The Davis & Sons decision was undisturbed for over a decade until the Fifth Circuit recognized in In re Doiron, 879 F.3d 586 (5th Cir. 2018), that Norfolk So. R.R. v. Kirby, 543 U.S. 14 (2004), had established a new test. Kirby involved a dispute arising from a transshipment between rail and water. The question presented to the U.S. Supreme Court was whether admiralty jurisdiction extended to cargo damaged on the rail leg of the delivery. Although the “situs” of the damage was on land, the nature and character or “primary objective” of the contract was a maritime transaction and commerce as reflected in the controlling bill of lading. In determining maritime jurisdiction over the contractual claims, the Supreme Court focused on the contract’s intent rather than the tort situs. The concept of “mixed contracts” providing “mixed services” was disapproved. Every contract should have a primary focus.

Doiron, followed the Kirby rationale. It involved a master service agreement to provide flow back services on a platform gas well located in OCS waters. A crane barge was used to lift equipment into place on the platform. In a “reverse Lanasse” scenario, the vessel crane struck a worker on the platform. Indemnity demands were exchanged. The application of maritime law to the contract would favor insurance and indemnity. In an en banc opinion, Judge Davis concluded that the contract providing the well services was not maritime. The new Kirby-inspired test asked, (1) Is the contract to provide services to facilitate the drilling or production of oil and gas on navigable waters? and (2) If yes, is it anticipated that a vessel will play a substantial role in the completion of the contract? The test focused on the nature of the contract and not the situs of the tort. Although the Doiron test is simplified, it is likely that the parties will still dispute the nature of the services and the substantial role of the vessel and lean back on the Davis & Sons factors. Whether the Doiron test will simplify litigation or harken back to Davis & Sons factors where services are truly mixed and not incidental is yet to be determined. Contracts involving maritime and nonmaritime services on the OCS require an analysis of the intent and focus of the operations.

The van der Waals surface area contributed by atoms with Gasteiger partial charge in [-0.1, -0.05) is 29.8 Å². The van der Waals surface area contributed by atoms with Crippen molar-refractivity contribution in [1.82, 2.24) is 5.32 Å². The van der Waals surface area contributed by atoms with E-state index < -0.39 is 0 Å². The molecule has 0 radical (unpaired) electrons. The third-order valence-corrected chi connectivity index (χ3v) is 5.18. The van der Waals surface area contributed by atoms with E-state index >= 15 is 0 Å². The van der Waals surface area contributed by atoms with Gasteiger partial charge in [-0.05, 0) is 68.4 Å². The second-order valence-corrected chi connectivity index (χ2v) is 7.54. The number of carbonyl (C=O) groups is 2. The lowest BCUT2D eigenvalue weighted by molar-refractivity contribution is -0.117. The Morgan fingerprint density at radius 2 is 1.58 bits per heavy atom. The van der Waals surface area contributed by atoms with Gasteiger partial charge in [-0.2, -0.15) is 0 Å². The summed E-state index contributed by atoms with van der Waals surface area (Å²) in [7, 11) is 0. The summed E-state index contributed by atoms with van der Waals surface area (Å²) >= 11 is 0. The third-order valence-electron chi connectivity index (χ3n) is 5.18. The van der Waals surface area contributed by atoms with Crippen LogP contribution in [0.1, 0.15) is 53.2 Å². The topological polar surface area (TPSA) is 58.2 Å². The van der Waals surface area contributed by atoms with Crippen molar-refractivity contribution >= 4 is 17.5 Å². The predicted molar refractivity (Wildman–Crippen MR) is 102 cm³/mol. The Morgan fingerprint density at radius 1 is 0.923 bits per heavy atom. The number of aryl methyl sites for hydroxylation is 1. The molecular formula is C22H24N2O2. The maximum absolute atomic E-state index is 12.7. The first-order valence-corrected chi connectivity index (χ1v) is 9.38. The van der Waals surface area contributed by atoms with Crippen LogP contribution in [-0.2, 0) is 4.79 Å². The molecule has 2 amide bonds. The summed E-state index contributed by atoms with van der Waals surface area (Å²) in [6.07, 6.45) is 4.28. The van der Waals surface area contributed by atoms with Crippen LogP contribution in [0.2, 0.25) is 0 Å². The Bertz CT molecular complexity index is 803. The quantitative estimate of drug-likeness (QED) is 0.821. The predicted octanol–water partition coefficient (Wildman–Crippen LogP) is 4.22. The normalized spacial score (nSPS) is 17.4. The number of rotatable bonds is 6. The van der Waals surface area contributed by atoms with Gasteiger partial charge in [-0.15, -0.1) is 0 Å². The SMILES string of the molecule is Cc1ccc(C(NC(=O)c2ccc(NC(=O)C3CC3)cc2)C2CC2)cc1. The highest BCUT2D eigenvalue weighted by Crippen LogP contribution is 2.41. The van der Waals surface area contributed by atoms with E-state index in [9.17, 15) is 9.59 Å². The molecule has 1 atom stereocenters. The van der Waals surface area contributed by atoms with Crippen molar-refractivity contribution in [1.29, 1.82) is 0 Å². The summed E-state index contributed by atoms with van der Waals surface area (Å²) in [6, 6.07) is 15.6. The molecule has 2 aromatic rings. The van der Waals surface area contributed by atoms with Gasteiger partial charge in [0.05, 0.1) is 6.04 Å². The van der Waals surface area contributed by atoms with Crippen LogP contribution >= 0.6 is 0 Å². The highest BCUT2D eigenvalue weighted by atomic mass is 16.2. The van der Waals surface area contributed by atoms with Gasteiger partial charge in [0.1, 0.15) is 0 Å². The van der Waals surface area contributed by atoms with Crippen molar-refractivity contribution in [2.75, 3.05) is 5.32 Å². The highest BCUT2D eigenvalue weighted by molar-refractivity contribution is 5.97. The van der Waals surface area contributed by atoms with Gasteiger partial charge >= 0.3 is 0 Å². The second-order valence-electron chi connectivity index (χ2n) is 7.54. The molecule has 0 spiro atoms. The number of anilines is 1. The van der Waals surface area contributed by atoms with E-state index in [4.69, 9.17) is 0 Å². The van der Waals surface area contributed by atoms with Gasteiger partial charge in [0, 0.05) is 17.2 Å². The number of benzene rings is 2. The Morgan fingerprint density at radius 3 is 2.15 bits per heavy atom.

A partner in Jones Walker’s Admiralty and Maritime Practice, Grady S. Hurley has focused on maritime, oil field, and energy litigation since 1979. In his maritime practice, Hurley has engaged in both brown water, offshore, and blue water litigation. He is also a certified mediator focused on maritime, offshore industry, and energy disputes.

Robert T. Lemon II is also a partner in Jones Walker’s Admiralty and Maritime Practice. He has more than 30 years of experience in both litigation and transactions, handling all aspects of domestic and international maritime law.